Having GPIO's Pull-up not changing transistor's state

Discussion in 'Embedded Systems and Microcontrollers' started by alphacat, Mar 30, 2010.

  1. alphacat

    Thread Starter Active Member

    Jun 6, 2009
    186
    0
    Hi.

    During reset, the Uc I wanna use sets its GPIOs to input with pull-up resistor.

    One of the GPIOs sets the state of a transistor - ON or OFF - as can be seen in the picture below.

    After reset, I set this GPIO to Output LOW, however, i'm afraid that during reset the transistor will be ON (reset occurs by a push button, so reset-mode can last more than just a breif moment).

    How can I prevent the transistor from turning on during reset?
    I'm looking for a low cost and simple solution.
    (Can it be done by resistors only?).

    Thank you.

    [​IMG]
     
  2. BMorse

    Senior Member

    Sep 26, 2009
    2,675
    234
    If the uc sets the GPIO to an input during reset, this should not have any affect on the transistor state as long as it has the pulldown resistor as shown, since when the GPIO is in input mode, it does not output anything to change the state of the transistor...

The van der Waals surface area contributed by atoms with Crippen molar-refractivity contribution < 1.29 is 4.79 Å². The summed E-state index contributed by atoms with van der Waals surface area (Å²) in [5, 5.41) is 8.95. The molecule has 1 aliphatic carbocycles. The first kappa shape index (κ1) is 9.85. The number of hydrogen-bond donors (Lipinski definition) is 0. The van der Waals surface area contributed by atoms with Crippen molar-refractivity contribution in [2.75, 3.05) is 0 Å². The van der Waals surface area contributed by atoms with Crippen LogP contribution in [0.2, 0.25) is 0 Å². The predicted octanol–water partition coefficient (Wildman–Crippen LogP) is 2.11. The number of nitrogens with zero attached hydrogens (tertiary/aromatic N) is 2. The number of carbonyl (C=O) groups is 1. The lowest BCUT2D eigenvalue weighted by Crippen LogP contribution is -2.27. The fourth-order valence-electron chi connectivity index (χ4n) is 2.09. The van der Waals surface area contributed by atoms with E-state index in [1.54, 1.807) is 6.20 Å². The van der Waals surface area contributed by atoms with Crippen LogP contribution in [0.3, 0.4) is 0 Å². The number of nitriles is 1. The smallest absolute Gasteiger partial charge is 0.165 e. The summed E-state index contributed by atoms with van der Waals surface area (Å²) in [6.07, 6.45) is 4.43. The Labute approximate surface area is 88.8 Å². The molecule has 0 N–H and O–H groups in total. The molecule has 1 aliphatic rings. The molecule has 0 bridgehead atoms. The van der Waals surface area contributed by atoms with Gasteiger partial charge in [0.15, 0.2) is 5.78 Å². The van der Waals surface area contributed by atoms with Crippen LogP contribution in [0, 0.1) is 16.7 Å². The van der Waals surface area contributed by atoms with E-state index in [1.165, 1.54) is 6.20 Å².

B. Morse
     
  3. alphacat

    Thread Starter Active Member

    Jun 6, 2009
    186
    0
    Hi B. Morse.
    Thanks for the help.

    I dont understand why a pulled-up input GPIO doesnt source any current if its connected to a close circuit (I mean, voltage + close circuit = current).

    V_BASE = R2 / (R2 + R1) * V_GPIO

    In my case:
    R1 = 4.7KΩ, R2 = 47KΩ, V_GPIO(HIGH) = 3.3V
    So, VBASE is well above 0.7V.
    Why wouldnt it turn ON then?
     
  4. blueroomelectronics

    AAC Fanatic!

    Jul 22, 2007
    1,758
    98
    Does the emitter go to ground?
     
  5. BMorse

    Senior Member

    Sep 26, 2009
    2,675
    234

    Because the GPIO is set as an INPUT not an output, it will not source or sink current. If it was set to an OUTPUT pin when the uc resets, then it could turn the transistor on.

    What microcontroller are you thinking of using?? This will help to better understand your concerns....

    B. Morse
     
  6. alphacat

    Thread Starter Active Member

    Jun 6, 2009
    186
    0
    Hi again, and thanks.

    I wanna use an 8051 Uc.

    Could you tell about the structure of the input pin?
    I can't imagine how it doesnt change the BJT's state.
     
  7. BMorse

    Senior Member

    Sep 26, 2009
    2,675
    234

    You should have been more specific about the device you planned on using, an 8051 WILL source current when a pin is defined as an input due to the internal pullups.... I would suggest using a pnp instead of an npn to alleviate this issue.


    B. Morse
     
  8. alphacat

    Thread Starter Active Member

    Jun 6, 2009
    186
    0
    Hi, thanks again.

    I understand your suggestion, it'd be a good solution.

    Is it possible to somehow solve it by resistors?
     
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